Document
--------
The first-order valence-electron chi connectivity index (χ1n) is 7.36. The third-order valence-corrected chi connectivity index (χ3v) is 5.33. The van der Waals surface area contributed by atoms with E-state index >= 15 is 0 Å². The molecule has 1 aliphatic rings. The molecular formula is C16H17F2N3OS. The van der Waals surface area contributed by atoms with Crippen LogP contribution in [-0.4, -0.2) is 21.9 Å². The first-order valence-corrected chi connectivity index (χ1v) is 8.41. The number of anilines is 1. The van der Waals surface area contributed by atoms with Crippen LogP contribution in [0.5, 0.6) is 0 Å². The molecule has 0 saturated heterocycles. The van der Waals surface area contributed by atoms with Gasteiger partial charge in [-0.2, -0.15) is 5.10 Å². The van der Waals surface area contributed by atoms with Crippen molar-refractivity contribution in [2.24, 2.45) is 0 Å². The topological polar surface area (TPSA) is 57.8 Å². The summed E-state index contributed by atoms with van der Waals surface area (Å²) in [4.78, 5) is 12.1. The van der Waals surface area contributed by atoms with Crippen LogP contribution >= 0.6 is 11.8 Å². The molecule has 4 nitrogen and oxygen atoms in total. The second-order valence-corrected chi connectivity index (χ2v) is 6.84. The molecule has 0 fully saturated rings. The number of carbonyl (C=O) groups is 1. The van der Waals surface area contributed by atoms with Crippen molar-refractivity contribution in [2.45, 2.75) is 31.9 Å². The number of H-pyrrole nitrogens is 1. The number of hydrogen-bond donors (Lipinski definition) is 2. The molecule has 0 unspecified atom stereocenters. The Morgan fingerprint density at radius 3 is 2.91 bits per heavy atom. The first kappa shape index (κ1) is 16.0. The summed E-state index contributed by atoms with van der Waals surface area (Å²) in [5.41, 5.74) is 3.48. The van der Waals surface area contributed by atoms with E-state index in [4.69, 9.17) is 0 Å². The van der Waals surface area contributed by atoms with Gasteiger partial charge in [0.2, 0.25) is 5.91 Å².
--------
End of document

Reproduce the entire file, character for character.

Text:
The first-order valence-electron chi connectivity index (χ1n) is 7.36. The third-order valence-corrected chi connectivity index (χ3v) is 5.33. The van der Waals surface area contributed by atoms with E-state index >= 15 is 0 Å². The molecule has 1 aliphatic rings. The molecular formula is C16H17F2N3OS. The van der Waals surface area contributed by atoms with Crippen LogP contribution in [-0.4, -0.2) is 21.9 Å². The first-order valence-corrected chi connectivity index (χ1v) is 8.41. The number of anilines is 1. The van der Waals surface area contributed by atoms with Crippen LogP contribution in [0.5, 0.6) is 0 Å². The molecule has 0 saturated heterocycles. The van der Waals surface area contributed by atoms with Gasteiger partial charge in [-0.2, -0.15) is 5.10 Å². The van der Waals surface area contributed by atoms with Crippen molar-refractivity contribution in [2.24, 2.45) is 0 Å². The topological polar surface area (TPSA) is 57.8 Å². The summed E-state index contributed by atoms with van der Waals surface area (Å²) in [4.78, 5) is 12.1. The van der Waals surface area contributed by atoms with Crippen LogP contribution >= 0.6 is 11.8 Å². The molecule has 4 nitrogen and oxygen atoms in total. The second-order valence-corrected chi connectivity index (χ2v) is 6.84. The molecule has 0 fully saturated rings. The number of carbonyl (C=O) groups is 1. The van der Waals surface area contributed by atoms with Crippen molar-refractivity contribution in [2.45, 2.75) is 31.9 Å². The number of H-pyrrole nitrogens is 1. The number of hydrogen-bond donors (Lipinski definition) is 2. The molecule has 0 unspecified atom stereocenters. The Morgan fingerprint density at radius 3 is 2.91 bits per heavy atom. The first kappa shape index (κ1) is 16.0. The summed E-state index contributed by atoms with van der Waals surface area (Å²) in [5.41, 5.74) is 3.48. The van der Waals surface area contributed by atoms with E-state index in [4.69, 9.17) is 0 Å². The van der Waals surface area contributed by atoms with Gasteiger partial charge in [0.2, 0.25) is 5.91 Å².